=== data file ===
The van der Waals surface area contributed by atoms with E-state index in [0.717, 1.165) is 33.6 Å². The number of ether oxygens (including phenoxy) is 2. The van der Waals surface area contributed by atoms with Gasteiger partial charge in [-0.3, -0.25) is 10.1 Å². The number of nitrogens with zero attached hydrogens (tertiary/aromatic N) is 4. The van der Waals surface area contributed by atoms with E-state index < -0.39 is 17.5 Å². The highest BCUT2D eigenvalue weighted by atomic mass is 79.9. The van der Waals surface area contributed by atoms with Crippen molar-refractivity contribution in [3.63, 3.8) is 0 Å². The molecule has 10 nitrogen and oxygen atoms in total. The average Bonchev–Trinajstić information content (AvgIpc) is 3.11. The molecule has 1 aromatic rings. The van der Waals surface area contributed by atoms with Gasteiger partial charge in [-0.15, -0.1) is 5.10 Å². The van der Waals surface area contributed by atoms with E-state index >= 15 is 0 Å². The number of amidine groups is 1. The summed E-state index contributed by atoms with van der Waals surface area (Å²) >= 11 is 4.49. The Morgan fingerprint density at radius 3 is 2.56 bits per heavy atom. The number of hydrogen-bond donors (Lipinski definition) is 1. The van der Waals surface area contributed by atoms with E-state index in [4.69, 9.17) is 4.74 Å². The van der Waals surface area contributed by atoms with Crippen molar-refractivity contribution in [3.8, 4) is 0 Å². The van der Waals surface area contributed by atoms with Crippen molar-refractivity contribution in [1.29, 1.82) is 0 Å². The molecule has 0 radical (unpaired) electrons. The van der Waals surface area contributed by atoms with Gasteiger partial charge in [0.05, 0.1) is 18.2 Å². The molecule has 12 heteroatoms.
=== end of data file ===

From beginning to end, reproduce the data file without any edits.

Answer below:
The van der Waals surface area contributed by atoms with E-state index in [0.717, 1.165) is 33.6 Å². The number of ether oxygens (including phenoxy) is 2. The van der Waals surface area contributed by atoms with Gasteiger partial charge in [-0.3, -0.25) is 10.1 Å². The number of nitrogens with zero attached hydrogens (tertiary/aromatic N) is 4. The van der Waals surface area contributed by atoms with E-state index < -0.39 is 17.5 Å². The highest BCUT2D eigenvalue weighted by atomic mass is 79.9. The van der Waals surface area contributed by atoms with Crippen molar-refractivity contribution in [3.63, 3.8) is 0 Å². The molecule has 10 nitrogen and oxygen atoms in total. The average Bonchev–Trinajstić information content (AvgIpc) is 3.11. The molecule has 1 aromatic rings. The van der Waals surface area contributed by atoms with Gasteiger partial charge in [-0.15, -0.1) is 5.10 Å². The van der Waals surface area contributed by atoms with E-state index >= 15 is 0 Å². The number of amidine groups is 1. The summed E-state index contributed by atoms with van der Waals surface area (Å²) >= 11 is 4.49. The Morgan fingerprint density at radius 3 is 2.56 bits per heavy atom. The number of hydrogen-bond donors (Lipinski definition) is 1. The van der Waals surface area contributed by atoms with E-state index in [4.69, 9.17) is 4.74 Å². The van der Waals surface area contributed by atoms with Crippen molar-refractivity contribution in [3.8, 4) is 0 Å². The van der Waals surface area contributed by atoms with Crippen molar-refractivity contribution in [1.29, 1.82) is 0 Å². The molecule has 0 radical (unpaired) electrons. The van der Waals surface area contributed by atoms with Gasteiger partial charge in [0.05, 0.1) is 18.2 Å². The molecule has 12 heteroatoms.